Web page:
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Vulnerable With Humans: How digital helper works?
Since February, California-based manufacturer CloudMinds has shipped quite 100 robots to China.
Many of these have gone to hospitals, where the XR-1 provides information to patients and helps guide visitors to the proper department.
The artificial intelligence (AI) incorporated into the machines means they will operate their own. They are also connected to the newest 5G mobile networks, which suggests they will react very quickly.
“The fast speeds and wide reach of 5G networks make them ideal for XR-1, which interacts by talking, gesturing, dancing and physically guiding people,” says CloudMinds president Karl Zhao.
According to Wuhan Wuchang military hospital dean Wan Jun, they need been helpful. “CloudMinds robots’ contactless operation and reliability supported the sector hospital through a difficult time,” he says.
A few dozen robots isn’t getting to make an enormous dent within the coronavirus outbreak, but it might be a symbol of what is coming.
Artificial intelligence has made big progress in tasks like processing speech, which is making digital helpers more and more useful.
Dr Anita Montes, an obstetrician-gynaecologist based in North Carolina, says voice-enabled app Suki saves her “hours and hours a day” writing notes.
Image copyright Anita Montes
Image caption Dr Montes uses a digital assistant to require notes
“Proper charting is significant to good patient care,” she says.
She thinks the service could be helpful for doctors who are handling Covid-19 patients as a result: “They might be spending 12 hours seeing patients, then hours more charting them, so any tools which will cut the time it takes are really helpful.”
Until now, most people’s experience of digital assistants has been limited to recreationally focused services like Amazon’s Alexa and Apple’s Siri.
“Business usage is growing, but the digital assistant market is usually residential at the instant ,” says Blake Kozak, an analyst at global technology researcher Omdia.
But quarantined helpers are turning to AI tools for help.
“We are currently fixing more meetings than we ever have before,” says Dennis Mortensen, chief executive and co-founder of x.ai, an AI meeting scheduling tool that emails participants with potential times.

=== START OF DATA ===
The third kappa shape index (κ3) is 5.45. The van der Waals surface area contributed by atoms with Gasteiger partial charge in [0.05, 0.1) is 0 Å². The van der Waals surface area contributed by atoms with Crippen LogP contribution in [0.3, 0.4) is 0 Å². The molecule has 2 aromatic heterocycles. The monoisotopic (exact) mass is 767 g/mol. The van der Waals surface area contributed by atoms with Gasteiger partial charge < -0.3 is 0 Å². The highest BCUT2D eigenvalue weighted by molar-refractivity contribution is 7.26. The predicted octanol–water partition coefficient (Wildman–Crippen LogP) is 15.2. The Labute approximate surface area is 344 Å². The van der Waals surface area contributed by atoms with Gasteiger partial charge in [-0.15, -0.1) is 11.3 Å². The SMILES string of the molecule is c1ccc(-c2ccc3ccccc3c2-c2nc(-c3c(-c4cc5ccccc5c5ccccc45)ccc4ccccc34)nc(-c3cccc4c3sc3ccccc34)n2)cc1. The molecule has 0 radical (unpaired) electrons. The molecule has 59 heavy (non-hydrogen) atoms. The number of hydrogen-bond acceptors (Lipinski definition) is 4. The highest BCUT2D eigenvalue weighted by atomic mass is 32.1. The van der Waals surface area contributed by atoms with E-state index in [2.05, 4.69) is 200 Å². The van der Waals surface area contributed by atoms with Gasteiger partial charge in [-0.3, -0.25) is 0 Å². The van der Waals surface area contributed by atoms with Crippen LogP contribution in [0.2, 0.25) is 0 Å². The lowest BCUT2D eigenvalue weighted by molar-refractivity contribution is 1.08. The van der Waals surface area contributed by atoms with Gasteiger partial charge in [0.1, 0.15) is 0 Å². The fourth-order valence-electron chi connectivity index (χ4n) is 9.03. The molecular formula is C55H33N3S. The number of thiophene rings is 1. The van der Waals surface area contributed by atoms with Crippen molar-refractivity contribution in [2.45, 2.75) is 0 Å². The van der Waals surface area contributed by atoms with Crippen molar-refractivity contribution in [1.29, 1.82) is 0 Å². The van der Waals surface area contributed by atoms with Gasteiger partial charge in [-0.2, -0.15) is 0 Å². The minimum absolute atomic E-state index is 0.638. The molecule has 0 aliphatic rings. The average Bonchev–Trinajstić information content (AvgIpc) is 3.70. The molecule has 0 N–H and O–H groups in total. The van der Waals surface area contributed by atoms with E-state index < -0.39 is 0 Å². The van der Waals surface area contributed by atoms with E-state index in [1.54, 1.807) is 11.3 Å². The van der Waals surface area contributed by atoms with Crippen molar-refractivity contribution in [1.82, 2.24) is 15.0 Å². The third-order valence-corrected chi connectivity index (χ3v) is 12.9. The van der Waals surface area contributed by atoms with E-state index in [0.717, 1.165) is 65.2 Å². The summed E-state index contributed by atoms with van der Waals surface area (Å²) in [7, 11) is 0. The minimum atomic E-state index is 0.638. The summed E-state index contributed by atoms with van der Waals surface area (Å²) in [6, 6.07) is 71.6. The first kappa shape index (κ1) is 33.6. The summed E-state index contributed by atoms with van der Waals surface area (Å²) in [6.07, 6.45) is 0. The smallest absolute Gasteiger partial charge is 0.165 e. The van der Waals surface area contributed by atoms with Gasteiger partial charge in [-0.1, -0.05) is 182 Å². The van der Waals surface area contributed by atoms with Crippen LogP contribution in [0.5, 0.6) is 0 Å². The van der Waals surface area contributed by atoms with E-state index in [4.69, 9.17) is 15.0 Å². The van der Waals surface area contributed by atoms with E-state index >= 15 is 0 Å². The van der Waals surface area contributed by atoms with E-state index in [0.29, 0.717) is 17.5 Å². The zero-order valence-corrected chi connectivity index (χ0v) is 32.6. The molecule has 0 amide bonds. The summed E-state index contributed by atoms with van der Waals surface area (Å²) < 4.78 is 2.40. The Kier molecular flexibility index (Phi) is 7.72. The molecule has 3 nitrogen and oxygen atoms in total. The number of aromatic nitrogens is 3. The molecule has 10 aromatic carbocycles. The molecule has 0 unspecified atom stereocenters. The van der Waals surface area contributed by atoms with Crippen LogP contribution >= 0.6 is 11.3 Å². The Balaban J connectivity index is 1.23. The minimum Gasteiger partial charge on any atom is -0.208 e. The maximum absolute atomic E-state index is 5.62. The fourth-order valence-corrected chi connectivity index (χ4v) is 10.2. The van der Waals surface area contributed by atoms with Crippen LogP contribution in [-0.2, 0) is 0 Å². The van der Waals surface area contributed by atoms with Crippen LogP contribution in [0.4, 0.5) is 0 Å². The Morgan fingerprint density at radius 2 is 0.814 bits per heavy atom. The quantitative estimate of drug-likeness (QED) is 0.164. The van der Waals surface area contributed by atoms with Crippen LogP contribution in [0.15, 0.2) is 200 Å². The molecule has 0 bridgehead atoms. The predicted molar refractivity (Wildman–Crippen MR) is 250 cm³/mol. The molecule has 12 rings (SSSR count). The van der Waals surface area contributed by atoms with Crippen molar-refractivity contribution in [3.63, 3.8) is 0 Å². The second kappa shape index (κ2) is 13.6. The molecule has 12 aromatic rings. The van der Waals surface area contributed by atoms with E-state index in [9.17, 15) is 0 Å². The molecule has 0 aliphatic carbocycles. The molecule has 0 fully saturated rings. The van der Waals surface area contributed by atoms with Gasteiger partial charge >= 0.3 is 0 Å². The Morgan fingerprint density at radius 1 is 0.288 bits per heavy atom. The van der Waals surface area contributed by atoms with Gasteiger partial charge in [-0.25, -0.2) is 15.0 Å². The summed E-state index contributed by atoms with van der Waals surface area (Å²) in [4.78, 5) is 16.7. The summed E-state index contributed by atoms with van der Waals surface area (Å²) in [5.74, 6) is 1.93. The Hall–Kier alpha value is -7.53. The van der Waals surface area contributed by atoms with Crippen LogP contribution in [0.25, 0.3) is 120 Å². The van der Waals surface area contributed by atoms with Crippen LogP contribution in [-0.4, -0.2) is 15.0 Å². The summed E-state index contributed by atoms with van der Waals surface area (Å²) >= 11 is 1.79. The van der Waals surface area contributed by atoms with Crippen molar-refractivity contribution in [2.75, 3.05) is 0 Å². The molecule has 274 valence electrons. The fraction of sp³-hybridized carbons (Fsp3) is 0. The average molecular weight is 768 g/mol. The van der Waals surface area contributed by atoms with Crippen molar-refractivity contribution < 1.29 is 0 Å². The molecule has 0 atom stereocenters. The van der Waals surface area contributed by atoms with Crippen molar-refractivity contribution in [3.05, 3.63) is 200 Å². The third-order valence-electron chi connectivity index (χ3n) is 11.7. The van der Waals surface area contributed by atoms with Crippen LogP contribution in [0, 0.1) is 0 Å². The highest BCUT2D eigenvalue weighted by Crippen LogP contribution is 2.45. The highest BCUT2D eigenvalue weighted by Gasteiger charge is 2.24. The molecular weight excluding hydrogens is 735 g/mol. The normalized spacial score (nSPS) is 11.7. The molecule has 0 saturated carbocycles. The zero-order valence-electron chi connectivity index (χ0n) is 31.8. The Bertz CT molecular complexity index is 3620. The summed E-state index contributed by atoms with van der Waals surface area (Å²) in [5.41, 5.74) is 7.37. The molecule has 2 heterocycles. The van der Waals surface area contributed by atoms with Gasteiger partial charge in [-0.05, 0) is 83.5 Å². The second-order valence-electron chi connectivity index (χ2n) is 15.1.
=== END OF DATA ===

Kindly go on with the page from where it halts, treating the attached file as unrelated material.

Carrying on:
“The situation is making people address software solutions, and that i doubt they’re going to return once things return to normal.”
That’s excellent news for Microsoft, which recently began removing consumer-facing features like controlling music from its assistant Cortana’s skill set, and concentrating on personal productivity applications like reading emails aloud and scheduling meetings.
Image copyright Getty Images
Image caption Microsoft wants Cortana to be a private productivity tool
“There may be a need for an assistant which will transcend answering questions or setting alarms,” Microsoft said during a statement.
“Our ultimate goal for Cortana is to make an assistant which will assist you revisit time through your day so you’ll specialise in the items that matter most.”
However, for anyone keen to use a digital assistant to lighten their load, Mr Mortensen advises choosing a variety of tools that every do one thing well.
“I don’t expect anybody digital assistant to be ready to do everything, but I do think we’ll see start to ascertain AI agents being employed to try to to very well-defined tasks within subsequent five years,” he says.
“You might need 10 or 11 to try to to all the small jobs you would like doing, but if we will get all of them to speak to every other, they might do truly great things.”
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The robots helping to fight coronavirus
The staff at New York-based AI specialist IPsoft hope that’s the case.
It develops software packages designed to fulfil roles traditionally performed by people, like an IT service desk engineer.
Via its new online marketplace, prospective employers can interview the company’s assistant Amelia to make a decision if they ought to combat a digital employee instead of an individual .
Costing $1,800 (£1,460) a month, their IT troubleshooter can reset passwords, unlock accounts and affect up to 1,000 inquiries a month.
So should humans be worried about these up-and-coming digital rivals?
Not consistent with Chloe Jessamy of admin support and digital marketing company Supportal Business Services in London.
Image copyright Chloe Jessamy, Supportal Business Services
Image caption Chloe Jessamy isn’t concerned about the challenge from digital assistants
Her company supplies services, including PAs and web design, performed by humans, not computers.
“I am not in the least worried about digital assistants,” she says.
“My clients want hands-on support and communication, which needs a person’s touch. There’s only such a lot automation you’ll use.”
Dr Will Venters, professor of data systems at the London School of Economics, supports this view.
“Bots need careful management,” he says
"They won’t question their work, they hold no ethical compass, they can’t easily explain how they received a choice and that they cannot understand the biases they could be applying.
“Further, they work so quickly that the issues they cause can rapidly scale out of control.”
So having a digital helper might cause you to more productive, but it’s worth remembering that they’re not perfect.